After putting its viewers and many of its supporting characters through the emotional wringer last week, No Tomorrow is much lighter and more fun in this week’s episode, “No You Say It First.” However, this episode might actually try to have a little too much fun, as it crams so many characters and stories into one hour (and none of them with much depth or weight) that their respective endings don’t feel as satisfying as they could be. Simply put, No Tomorrow stretches itself a little too thin in “No You Say It First,” not only devoting time to major players like Evie, Xavier, and Hank but also to Mary Anne and Timothy, whose stories feel more tacked-on rather than truly developed and earned.
There’s plenty of good ideas in “No You Say It First,” and perhaps my favorite one is exploring Mary Anne and Xavier’s relationship, as he does his best to try and get Evie’s sister to like him. Ultimately, we find out that Mary Anne doesn’t dislike Xavier; she’s just jealous of him, as he reminds her of younger days when she could be reckless and free and have fun without a care in the world. As a mother and wife, she can no longer do that; she has responsibilities that neither Evie or Xavier do, and she can never take a day off from them.
On its own, this Mary Anne storyline could have worked incredibly well, but it feels rushed and too quickly resolved in just a couple of scenes, as a pep talk from Evie and a five-hour nap are enough to help her get over her frustration and jealousy with Xavier. The rushed nature of this story comes from the fact that No Tomorrow has to check in with several other characters throughout the hour, from Hank to Deirdre to Timothy, and it would have been nice to see one of them take a back seat to give Mary Anne more time to shine. Still though, it’s pretty fantastic getting to watch her take the stage again (even without her pink hair) and belt out a few notes before the fake band is broken up. I do have questions about just how much singing talent exists in Evie’s family, since it appears that both she and Mary Anne have some pretty serious vocal chops, but I can let those concerns slide for a story this entertaining, especially when it provides Joshua Sasse the chance to sing in a post-Galavant role.
However, despite how sped-through Mary Anne’s story is, it’s not the storyline that suffers the most from just how crowded “No You Say It First” is. That victim of that would be the Evie/Xavier “I love you” storyline, which is treated as an afterthought for much of the episode until its final moments, when Xavier reveals his street poem to Evie, which tells her that he loves her. In some ways, I admire the nonchalant approach that No Tomorrow takes to the classic “I love you” plot; the minimal attention it gets throughout the episode shows that Evie and Xavier’s actions are more important than their words. But the story never fades enough into the background to feel like the show is doing something truly subversive, and for a series that’s a romantic comedy at its core, it’s a shame that No Tomorrow didn’t devote an entire episode to this issue. Sure, it’s a tired TV trope, one that we’ve seen on everything from Boy Meets World to The O.C., but both those series were able to craft marvelous episodes centering on that confusing conflict; it would have been an absolute blast to watch No Tomorrow do the same.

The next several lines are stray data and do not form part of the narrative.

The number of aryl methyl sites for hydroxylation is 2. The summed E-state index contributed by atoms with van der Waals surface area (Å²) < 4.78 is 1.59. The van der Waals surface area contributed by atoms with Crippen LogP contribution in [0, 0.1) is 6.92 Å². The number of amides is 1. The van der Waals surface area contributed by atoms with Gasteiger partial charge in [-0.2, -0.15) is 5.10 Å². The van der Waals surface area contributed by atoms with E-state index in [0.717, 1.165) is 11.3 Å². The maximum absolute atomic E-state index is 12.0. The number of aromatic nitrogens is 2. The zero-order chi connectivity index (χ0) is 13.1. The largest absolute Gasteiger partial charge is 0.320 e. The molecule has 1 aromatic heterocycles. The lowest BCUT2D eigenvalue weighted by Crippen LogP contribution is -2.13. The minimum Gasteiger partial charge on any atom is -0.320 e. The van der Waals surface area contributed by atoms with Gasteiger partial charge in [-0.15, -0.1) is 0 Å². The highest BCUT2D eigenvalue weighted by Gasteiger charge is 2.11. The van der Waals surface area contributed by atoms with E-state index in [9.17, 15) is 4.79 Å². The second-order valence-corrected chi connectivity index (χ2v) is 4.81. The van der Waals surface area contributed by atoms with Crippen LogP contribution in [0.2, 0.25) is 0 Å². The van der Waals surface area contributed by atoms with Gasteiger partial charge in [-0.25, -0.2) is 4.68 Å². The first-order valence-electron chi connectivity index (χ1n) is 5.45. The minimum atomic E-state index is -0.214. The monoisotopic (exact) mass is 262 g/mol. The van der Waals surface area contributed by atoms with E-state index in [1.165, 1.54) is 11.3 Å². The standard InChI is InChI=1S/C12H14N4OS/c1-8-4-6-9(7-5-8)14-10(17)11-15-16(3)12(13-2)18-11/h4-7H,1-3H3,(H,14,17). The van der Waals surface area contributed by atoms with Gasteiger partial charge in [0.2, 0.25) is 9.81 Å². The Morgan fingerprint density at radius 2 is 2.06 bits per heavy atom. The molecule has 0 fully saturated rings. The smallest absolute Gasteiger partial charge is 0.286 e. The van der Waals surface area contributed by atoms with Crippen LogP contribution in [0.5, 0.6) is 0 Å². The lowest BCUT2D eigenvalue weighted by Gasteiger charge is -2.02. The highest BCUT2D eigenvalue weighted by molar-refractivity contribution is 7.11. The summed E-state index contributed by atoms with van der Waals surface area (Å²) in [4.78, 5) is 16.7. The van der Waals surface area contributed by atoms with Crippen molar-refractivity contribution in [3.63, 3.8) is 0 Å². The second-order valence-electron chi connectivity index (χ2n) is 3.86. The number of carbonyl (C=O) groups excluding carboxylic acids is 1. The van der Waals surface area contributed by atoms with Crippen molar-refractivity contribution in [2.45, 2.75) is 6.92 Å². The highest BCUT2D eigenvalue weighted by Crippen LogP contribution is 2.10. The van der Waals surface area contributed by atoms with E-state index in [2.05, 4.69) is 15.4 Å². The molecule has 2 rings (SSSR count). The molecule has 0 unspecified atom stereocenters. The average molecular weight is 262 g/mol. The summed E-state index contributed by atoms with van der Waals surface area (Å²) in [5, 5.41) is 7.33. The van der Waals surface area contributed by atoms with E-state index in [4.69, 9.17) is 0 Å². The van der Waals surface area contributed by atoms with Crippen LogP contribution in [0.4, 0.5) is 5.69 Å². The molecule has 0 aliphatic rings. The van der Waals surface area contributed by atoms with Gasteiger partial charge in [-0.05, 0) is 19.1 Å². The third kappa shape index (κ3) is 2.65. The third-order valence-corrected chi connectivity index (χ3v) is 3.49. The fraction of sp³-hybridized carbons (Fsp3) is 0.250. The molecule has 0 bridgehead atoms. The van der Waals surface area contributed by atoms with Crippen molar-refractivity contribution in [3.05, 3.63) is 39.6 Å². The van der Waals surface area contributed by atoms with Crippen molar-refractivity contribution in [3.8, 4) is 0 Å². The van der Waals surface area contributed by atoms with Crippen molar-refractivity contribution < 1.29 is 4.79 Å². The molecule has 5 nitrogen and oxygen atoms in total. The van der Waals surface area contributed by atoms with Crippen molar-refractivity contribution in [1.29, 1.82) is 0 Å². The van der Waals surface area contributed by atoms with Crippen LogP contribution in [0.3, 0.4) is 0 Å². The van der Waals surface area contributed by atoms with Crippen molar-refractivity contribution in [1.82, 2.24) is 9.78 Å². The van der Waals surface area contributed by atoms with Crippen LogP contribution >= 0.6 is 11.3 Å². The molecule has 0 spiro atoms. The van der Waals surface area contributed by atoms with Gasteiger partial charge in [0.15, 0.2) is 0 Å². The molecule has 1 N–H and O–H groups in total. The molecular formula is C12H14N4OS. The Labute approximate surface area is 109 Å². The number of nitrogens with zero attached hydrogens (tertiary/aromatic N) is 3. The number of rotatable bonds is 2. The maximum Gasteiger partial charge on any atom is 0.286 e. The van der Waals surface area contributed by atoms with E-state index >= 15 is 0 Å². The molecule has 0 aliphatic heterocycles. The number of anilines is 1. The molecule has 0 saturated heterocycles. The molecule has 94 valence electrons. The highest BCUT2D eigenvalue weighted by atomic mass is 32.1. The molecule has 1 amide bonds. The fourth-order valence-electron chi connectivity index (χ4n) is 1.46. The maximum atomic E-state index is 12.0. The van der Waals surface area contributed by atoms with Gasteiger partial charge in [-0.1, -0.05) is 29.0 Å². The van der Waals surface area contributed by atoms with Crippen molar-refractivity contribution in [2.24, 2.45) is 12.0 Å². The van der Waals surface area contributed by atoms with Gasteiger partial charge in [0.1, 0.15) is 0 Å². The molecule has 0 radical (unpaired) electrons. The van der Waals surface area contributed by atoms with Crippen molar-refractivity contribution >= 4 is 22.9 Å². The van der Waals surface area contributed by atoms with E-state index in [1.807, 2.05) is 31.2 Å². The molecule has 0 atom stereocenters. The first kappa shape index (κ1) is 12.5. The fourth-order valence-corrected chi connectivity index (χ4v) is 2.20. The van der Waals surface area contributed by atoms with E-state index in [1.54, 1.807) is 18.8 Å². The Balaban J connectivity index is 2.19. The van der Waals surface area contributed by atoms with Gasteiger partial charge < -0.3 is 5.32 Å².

Instead of getting more time dedicated to this episode’s “I love you” storyline, No Tomorrow focuses on Evie’s attempts to acquire her dream job, which she finally gets at episode’s end. Since the series’ premiere, Evie has mentioned how much she’s wanted to be a part of CyberHugs and watching her finally achieve her goal, thanks to a terrific, off-the-cuff speech she delivers to the eccentric CyberMart CEO, Cory Casey (guest star Roger Bart), is certainly a happy and fulfilling moment, not just for her but for us as viewers. But I’m more interested in seeing how this new position, which will double Evie’s workload, will impact her life moving forward; as entertaining as it is watching our favorite characters strive for their dreams, things usually get much more compelling after they’ve accomplished them.
By trimming Evie’s two conflicts to one and cutting out Timothy’s storyline completely, “No You Say It First” could have been a much tighter, stronger, and more satisfying episode of No Tomorrow. Despite how overstuffed the hour is, though, there’s still quite a bit to like about the episode, from Hank and Deirdre’s sexy shenanigans (which are now company knowledge), to Evie’s major promotion, to Xavier’s rain-soaked declaration of love. Let’s just hope that next time the show’s writers can make everything a little neater and more cohesive, because when No Tomorrow is able to really focus in on a select number of stories, it’s one of my favorite series on TV.
- While I still think that Timothy’s story would have fit better in another episode, I did like the development we saw from him in “No You Say It First,” as he’s confident enough to deliver his Steven Speil speech in front of 600 people and also tells Evie that he needs space from her in order to move on.
- A very smart and funny meta comment from Mary Anne about Chris being around so little that it’s almost like he doesn’t exist. I really hope No Tomorrow never introduces us to her husband. It would be a fun, recurring joke to keep going throughout the series.
- Maybe I’m just a simpleton, but I could not stop laughing at all of Hank and Deirdre’s dirty metaphors as they discussed their “sex moat.”
- How fantastic did everyone look in their band costumes? Tori Anderson was simply stunning, and I loved the incredible goofiness of Xavier’s hair and Hank’s cowboy outfit.
What did everyone else think about this week’s episode of No Tomorrow? Comment below and let me know.
[Photo credit: Michael Courtney/The CW]